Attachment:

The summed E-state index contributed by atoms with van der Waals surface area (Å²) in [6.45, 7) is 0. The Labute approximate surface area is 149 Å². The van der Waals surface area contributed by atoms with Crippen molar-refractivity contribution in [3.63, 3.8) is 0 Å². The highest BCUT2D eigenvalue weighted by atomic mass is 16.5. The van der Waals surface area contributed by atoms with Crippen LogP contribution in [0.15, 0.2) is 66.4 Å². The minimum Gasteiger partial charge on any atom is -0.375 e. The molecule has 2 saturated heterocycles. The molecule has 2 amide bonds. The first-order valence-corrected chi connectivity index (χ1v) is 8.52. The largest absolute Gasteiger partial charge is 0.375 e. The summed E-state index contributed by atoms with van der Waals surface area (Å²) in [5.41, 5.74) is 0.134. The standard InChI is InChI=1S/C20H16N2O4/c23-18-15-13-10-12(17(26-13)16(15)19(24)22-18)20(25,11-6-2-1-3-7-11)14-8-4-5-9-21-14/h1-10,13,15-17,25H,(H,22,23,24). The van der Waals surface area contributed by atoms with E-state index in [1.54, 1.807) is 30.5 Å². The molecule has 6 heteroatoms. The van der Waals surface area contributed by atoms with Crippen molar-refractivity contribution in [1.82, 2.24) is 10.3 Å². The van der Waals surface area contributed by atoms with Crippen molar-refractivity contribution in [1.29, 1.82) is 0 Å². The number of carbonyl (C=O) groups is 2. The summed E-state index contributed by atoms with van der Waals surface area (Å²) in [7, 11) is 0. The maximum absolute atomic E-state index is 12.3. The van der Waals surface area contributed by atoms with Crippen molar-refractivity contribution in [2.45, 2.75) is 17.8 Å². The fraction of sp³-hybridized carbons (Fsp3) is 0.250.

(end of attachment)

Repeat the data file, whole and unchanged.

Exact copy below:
The summed E-state index contributed by atoms with van der Waals surface area (Å²) in [6.45, 7) is 0. The Labute approximate surface area is 149 Å². The van der Waals surface area contributed by atoms with Crippen molar-refractivity contribution in [3.63, 3.8) is 0 Å². The highest BCUT2D eigenvalue weighted by atomic mass is 16.5. The van der Waals surface area contributed by atoms with Crippen LogP contribution in [0.15, 0.2) is 66.4 Å². The minimum Gasteiger partial charge on any atom is -0.375 e. The molecule has 2 saturated heterocycles. The molecule has 2 amide bonds. The first-order valence-corrected chi connectivity index (χ1v) is 8.52. The largest absolute Gasteiger partial charge is 0.375 e. The summed E-state index contributed by atoms with van der Waals surface area (Å²) in [5.41, 5.74) is 0.134. The standard InChI is InChI=1S/C20H16N2O4/c23-18-15-13-10-12(17(26-13)16(15)19(24)22-18)20(25,11-6-2-1-3-7-11)14-8-4-5-9-21-14/h1-10,13,15-17,25H,(H,22,23,24). The van der Waals surface area contributed by atoms with E-state index in [1.54, 1.807) is 30.5 Å². The molecule has 6 heteroatoms. The van der Waals surface area contributed by atoms with Crippen molar-refractivity contribution in [1.82, 2.24) is 10.3 Å². The van der Waals surface area contributed by atoms with Crippen molar-refractivity contribution in [1.29, 1.82) is 0 Å². The number of carbonyl (C=O) groups is 2. The summed E-state index contributed by atoms with van der Waals surface area (Å²) in [7, 11) is 0. The maximum absolute atomic E-state index is 12.3. The van der Waals surface area contributed by atoms with Crippen molar-refractivity contribution in [2.45, 2.75) is 17.8 Å². The fraction of sp³-hybridized carbons (Fsp3) is 0.250.